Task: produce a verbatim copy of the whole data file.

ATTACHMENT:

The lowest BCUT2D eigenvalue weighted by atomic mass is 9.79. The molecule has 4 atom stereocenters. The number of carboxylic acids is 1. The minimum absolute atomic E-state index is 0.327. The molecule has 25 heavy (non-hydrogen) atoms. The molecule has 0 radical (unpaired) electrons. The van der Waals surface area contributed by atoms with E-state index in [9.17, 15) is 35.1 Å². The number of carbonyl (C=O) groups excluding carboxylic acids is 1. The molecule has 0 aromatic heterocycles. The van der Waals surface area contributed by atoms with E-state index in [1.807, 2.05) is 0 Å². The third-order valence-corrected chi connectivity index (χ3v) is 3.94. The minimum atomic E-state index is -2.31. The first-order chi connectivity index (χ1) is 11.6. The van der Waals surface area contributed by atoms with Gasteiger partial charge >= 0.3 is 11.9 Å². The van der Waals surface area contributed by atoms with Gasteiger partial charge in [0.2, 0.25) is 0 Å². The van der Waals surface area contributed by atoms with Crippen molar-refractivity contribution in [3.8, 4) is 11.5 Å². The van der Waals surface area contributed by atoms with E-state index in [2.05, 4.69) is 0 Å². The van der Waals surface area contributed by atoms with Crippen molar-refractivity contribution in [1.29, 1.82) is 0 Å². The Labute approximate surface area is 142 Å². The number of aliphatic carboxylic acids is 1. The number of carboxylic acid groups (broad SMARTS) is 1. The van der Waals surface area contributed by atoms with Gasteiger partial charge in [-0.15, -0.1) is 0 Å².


The lowest BCUT2D eigenvalue weighted by atomic mass is 9.79. The molecule has 4 atom stereocenters. The number of carboxylic acids is 1. The minimum absolute atomic E-state index is 0.327. The molecule has 25 heavy (non-hydrogen) atoms. The molecule has 0 radical (unpaired) electrons. The van der Waals surface area contributed by atoms with E-state index in [9.17, 15) is 35.1 Å². The number of carbonyl (C=O) groups excluding carboxylic acids is 1. The molecule has 0 aromatic heterocycles. The van der Waals surface area contributed by atoms with E-state index in [1.807, 2.05) is 0 Å². The third-order valence-corrected chi connectivity index (χ3v) is 3.94. The minimum atomic E-state index is -2.31. The first-order chi connectivity index (χ1) is 11.6. The van der Waals surface area contributed by atoms with Gasteiger partial charge >= 0.3 is 11.9 Å². The van der Waals surface area contributed by atoms with Gasteiger partial charge in [0.2, 0.25) is 0 Å². The van der Waals surface area contributed by atoms with Crippen molar-refractivity contribution in [3.8, 4) is 11.5 Å². The van der Waals surface area contributed by atoms with E-state index in [2.05, 4.69) is 0 Å². The van der Waals surface area contributed by atoms with Crippen molar-refractivity contribution in [1.29, 1.82) is 0 Å². The Labute approximate surface area is 142 Å². The number of aliphatic carboxylic acids is 1. The number of carboxylic acid groups (broad SMARTS) is 1. The van der Waals surface area contributed by atoms with Gasteiger partial charge in [-0.15, -0.1) is 0 Å².